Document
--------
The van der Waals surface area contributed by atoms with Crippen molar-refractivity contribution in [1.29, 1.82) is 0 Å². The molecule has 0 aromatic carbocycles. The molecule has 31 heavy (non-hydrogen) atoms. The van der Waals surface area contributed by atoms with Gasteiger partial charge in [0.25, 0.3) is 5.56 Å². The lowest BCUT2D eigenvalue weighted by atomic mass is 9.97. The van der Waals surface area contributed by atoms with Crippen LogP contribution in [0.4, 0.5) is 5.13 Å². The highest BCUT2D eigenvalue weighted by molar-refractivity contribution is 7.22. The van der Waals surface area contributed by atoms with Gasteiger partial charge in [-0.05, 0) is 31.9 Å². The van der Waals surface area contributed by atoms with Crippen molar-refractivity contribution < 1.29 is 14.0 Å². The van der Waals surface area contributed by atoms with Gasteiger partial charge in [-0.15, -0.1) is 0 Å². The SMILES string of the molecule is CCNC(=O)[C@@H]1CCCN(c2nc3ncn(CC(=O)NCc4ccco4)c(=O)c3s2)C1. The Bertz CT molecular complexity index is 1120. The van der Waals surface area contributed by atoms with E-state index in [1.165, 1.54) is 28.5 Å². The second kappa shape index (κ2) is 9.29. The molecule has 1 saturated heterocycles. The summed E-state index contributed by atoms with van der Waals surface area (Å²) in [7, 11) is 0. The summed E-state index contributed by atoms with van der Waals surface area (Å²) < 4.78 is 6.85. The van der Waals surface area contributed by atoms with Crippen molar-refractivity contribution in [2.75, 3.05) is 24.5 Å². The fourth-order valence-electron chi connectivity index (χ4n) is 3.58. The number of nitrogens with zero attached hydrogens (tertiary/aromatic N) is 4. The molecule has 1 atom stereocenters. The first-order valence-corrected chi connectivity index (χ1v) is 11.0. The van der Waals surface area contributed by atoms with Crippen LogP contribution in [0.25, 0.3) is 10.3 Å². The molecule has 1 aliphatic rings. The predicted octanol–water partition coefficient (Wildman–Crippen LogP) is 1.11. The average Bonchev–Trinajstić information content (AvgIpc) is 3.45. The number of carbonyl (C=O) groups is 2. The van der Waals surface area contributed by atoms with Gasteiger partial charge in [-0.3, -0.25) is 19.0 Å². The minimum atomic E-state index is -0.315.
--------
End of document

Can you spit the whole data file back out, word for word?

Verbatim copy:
The van der Waals surface area contributed by atoms with Crippen molar-refractivity contribution in [1.29, 1.82) is 0 Å². The molecule has 0 aromatic carbocycles. The molecule has 31 heavy (non-hydrogen) atoms. The van der Waals surface area contributed by atoms with Gasteiger partial charge in [0.25, 0.3) is 5.56 Å². The lowest BCUT2D eigenvalue weighted by atomic mass is 9.97. The van der Waals surface area contributed by atoms with Crippen LogP contribution in [0.4, 0.5) is 5.13 Å². The highest BCUT2D eigenvalue weighted by molar-refractivity contribution is 7.22. The van der Waals surface area contributed by atoms with Gasteiger partial charge in [-0.05, 0) is 31.9 Å². The van der Waals surface area contributed by atoms with Crippen molar-refractivity contribution < 1.29 is 14.0 Å². The van der Waals surface area contributed by atoms with Gasteiger partial charge in [-0.15, -0.1) is 0 Å². The SMILES string of the molecule is CCNC(=O)[C@@H]1CCCN(c2nc3ncn(CC(=O)NCc4ccco4)c(=O)c3s2)C1. The Bertz CT molecular complexity index is 1120. The van der Waals surface area contributed by atoms with E-state index in [1.165, 1.54) is 28.5 Å². The second kappa shape index (κ2) is 9.29. The molecule has 1 saturated heterocycles. The summed E-state index contributed by atoms with van der Waals surface area (Å²) in [7, 11) is 0. The summed E-state index contributed by atoms with van der Waals surface area (Å²) < 4.78 is 6.85. The van der Waals surface area contributed by atoms with Crippen molar-refractivity contribution in [2.75, 3.05) is 24.5 Å². The fourth-order valence-electron chi connectivity index (χ4n) is 3.58. The number of nitrogens with zero attached hydrogens (tertiary/aromatic N) is 4. The molecule has 1 atom stereocenters. The first-order valence-corrected chi connectivity index (χ1v) is 11.0. The van der Waals surface area contributed by atoms with Crippen LogP contribution in [0.25, 0.3) is 10.3 Å². The molecule has 1 aliphatic rings. The predicted octanol–water partition coefficient (Wildman–Crippen LogP) is 1.11. The average Bonchev–Trinajstić information content (AvgIpc) is 3.45. The number of carbonyl (C=O) groups is 2. The van der Waals surface area contributed by atoms with Gasteiger partial charge in [-0.3, -0.25) is 19.0 Å². The minimum atomic E-state index is -0.315.